When a company systematically breaks a law, we are often surprised. We shouldn’t be.

Every business leader is taught that success depends upon creating an organizational culture with a shared sense of purpose and values between employees and leadership.

Uber’s ongoing allegations of hostile and unfair treatment of female employees and Wells Fargo’s secret creation of millions of unauthorized deposit and credit card accounts at the expense of customers show that company culture can actually incite coordinated illegal activities. How does this happen?

Jack Ewing, author of “Faster, Higher, Farther” looked at this issue in connection with the fraud surrounding Volkswagen’s corporate decision to sell hundreds of thousands of cars with diesel engines that did not comply with environmental regulations. Over many years, VW systematically built engines designed to cheat on emission tests and to obscure inspections on just how toxic they were.

How it got to this point is instructive. It begins with the corporate culture.

A “corporate culture is never written down; it’s just what everyone knows,” Ewing told me. CEOs who do not tolerate failure or who are not interested in dissenting opinions rapidly create an environment where issues of legality or social norms become irrelevant against the broader goal of growth.

Tension inevitably builds because at some point in any large organization, employees will have to exercise judgement and decide for themselves what is right or wrong. When faced with that choice, will employees do the right thing?

As an observer of business culture, Ewing says the answer is clear: employees will not always do what is right, that “it’s up to management to set an example.”

My experience in the business world very much supports what Ewing observed through his research on Volkswagen. Leaders must encourage employees who might have bad news to deliver to speak up, and create an environment where subordinates can express themselves about uncomfortable situations. A mercurial founder who makes it clear he or she won’t tolerate contrary opinions is less likely to hear about important issues.

For VW and its substandard diesel engines and Uber with its perceived negative treatment of female employees, we have learned in retrospect of ample opportunities for the companies to change their paths and do the right thing, but employees didn’t feel safe to raise their concerns, and leadership didn’t show an interest.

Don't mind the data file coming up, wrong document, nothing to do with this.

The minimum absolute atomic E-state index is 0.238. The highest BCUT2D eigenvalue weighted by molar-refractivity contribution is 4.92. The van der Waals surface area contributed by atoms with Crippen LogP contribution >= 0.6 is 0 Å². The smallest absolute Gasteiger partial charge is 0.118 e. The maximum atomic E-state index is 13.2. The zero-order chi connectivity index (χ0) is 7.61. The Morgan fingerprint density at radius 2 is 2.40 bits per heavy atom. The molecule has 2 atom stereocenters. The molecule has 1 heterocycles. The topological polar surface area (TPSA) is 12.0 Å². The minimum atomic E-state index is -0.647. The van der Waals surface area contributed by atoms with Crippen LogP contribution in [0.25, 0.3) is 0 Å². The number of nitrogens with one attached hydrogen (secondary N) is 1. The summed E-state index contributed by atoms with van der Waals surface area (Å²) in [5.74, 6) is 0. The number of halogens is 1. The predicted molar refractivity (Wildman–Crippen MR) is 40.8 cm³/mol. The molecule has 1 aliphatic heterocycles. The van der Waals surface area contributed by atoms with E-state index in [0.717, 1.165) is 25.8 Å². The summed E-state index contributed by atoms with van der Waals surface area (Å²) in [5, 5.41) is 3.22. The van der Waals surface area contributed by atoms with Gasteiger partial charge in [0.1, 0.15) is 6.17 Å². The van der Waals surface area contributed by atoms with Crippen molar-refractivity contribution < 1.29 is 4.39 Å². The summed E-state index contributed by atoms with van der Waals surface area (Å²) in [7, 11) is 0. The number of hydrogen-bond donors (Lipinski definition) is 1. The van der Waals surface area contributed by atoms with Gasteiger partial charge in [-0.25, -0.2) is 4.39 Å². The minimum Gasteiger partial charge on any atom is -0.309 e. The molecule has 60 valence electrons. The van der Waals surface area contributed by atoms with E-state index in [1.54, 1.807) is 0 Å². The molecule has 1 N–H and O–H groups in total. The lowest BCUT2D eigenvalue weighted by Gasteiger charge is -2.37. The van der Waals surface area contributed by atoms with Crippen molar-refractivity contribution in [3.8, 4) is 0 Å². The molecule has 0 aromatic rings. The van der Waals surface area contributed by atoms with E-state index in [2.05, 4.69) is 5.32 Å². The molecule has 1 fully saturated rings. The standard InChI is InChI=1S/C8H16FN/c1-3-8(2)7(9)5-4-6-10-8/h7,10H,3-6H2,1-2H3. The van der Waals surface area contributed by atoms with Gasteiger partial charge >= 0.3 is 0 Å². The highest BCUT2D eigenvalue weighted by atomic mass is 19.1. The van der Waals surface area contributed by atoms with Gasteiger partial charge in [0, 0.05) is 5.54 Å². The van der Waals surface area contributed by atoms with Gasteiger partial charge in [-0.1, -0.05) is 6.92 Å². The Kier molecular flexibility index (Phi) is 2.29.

It really does start at the top.

Stories like these serve as a reminder that without rules governing conduct, we should not assume that businesses will always act ethically. Business leaders are generally evaluated against the twin metrics of profitability and their ability to achieve effective collective action. If a company is justifiably motivated to pursue profit, we should not expect that every business will act in society’s best interest.

Let’s be fair to our business leaders; their job is to maximize profits and work within the rules, not to create new ones.

If we want to eliminate pollution, benefit from a fair financial services industry, and enjoy equality in the workplace, it is wise to have rules for business to follow.

We do not assume that citizens will always do the right thing — that’s why we have laws to regulate conduct. Why assume that it is any different for businesses?

A company can be objectively well-managed, yet willfully violate the law. Like a well-schooled crew team, frantically stroking as it tips over a waterfall.

Jonathan Aberman is a business owner, entrepreneur and founder of Tandem NSI, a national community that connects innovators to government agencies. He is host of “What’s Working in Washington” on WFED, a program that highlights business and innovation, and he lectures at the University of Maryland’s Robert H. Smith School of Business.